What can a study of multiple health behaviors teach us about positive health science, and how can we develop a more sophisticated understanding of happiness and optimism as determinants of health? Center Research Scientist Dr. Claudia Trudel-Fitzgerald, first author of the Center’s most recent paper to be accepted by Preventive Medicine, describes what she learned from examining lifestyle data at multiple time points over 10-22 years.
A growing body of research reveals an association between psychological well-being and physical health, and related factors including health behaviors that guard against disease. By focusing on one key behavior at a time – such as sleep, healthy diet, or exercise – researchers can begin to understand some of the linkages between positive psychological well-being and health outcomes across the lifespan.
Yet many health behaviors are themselves linked. Dr. Claudia Trudel-Fitzgerald’s latest study recognizes the complexity of a world where people are likely to practice a combination of multiple behaviors – referred to as a lifestyle – that could have synergistic effects on health. “For instance, individuals who smoke are more likely to drink alcohol,” Dr. Trudel-Fitzgerald said, “whereas those who are physically active are more likely to favor a healthy diet and maintain ideal body weight.” When considered over the lifespan, research on the determinants of multiple health behaviors “allows the identification of compound, potent risk factors that should be prioritized in future intervention studies, and eventually, in public health policies.”
The Center’s latest study offers a novel approach with regard to capturing lifestyle more comprehensively as an outcome, as well as to considering two distinct dimensions of psychological well-being – happiness and optimism – as potential determinants of health. “Happiness is usually viewed as a state, which tends to be less stable over time, while optimism is more frequently considered as a trait, which is generally more stable over time,” Dr. Trudel-Fitzgerald said. “Despite these differences, higher levels of both happiness and optimism were related to a greater likelihood of maintaining a healthy lifestyle over decades of follow-up.”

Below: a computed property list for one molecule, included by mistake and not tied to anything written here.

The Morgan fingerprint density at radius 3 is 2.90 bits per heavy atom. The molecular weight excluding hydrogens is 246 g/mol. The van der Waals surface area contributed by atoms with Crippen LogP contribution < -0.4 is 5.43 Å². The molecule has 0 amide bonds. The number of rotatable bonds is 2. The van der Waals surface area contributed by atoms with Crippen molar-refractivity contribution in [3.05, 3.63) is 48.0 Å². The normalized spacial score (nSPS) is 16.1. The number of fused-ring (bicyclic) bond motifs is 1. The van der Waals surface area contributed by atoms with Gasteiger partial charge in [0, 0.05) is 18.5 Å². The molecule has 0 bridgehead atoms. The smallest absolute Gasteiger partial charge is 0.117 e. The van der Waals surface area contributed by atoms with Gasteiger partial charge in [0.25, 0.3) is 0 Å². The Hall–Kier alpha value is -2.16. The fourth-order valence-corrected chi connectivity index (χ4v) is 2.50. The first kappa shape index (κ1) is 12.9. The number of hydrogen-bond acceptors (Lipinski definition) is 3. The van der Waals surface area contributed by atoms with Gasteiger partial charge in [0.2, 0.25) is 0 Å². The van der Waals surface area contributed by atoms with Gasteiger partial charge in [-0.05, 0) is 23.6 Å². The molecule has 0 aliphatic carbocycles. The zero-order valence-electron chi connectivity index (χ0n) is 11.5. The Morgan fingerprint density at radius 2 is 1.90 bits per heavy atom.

In fact, happiness and optimism yielded effects of “a very similar magnitude,” a result which surprised the team. The authors offers various potential explanations, including the possibility that psychological well-being dimensions might be somewhat exchangeable – at least in terms of impact on lifestyle.
Dr. Trudel-Fitzgerald encourages research that will examine “whether various dimensions of psychological well-being are related to the adoption of multiple healthy behaviors when assessed more closely over time,” especially over the course of a single day. For example, is a promotion at work associated with higher chances of engaging in physical activity – or avoiding alcohol intake – later that evening? Are optimistic people less likely to eat fast food and smoke a cigarette after experiencing a stressful event? “These are a few examples of questions we are looking forward to investigating in the future,” Dr. Trudel-Fitzgerald said.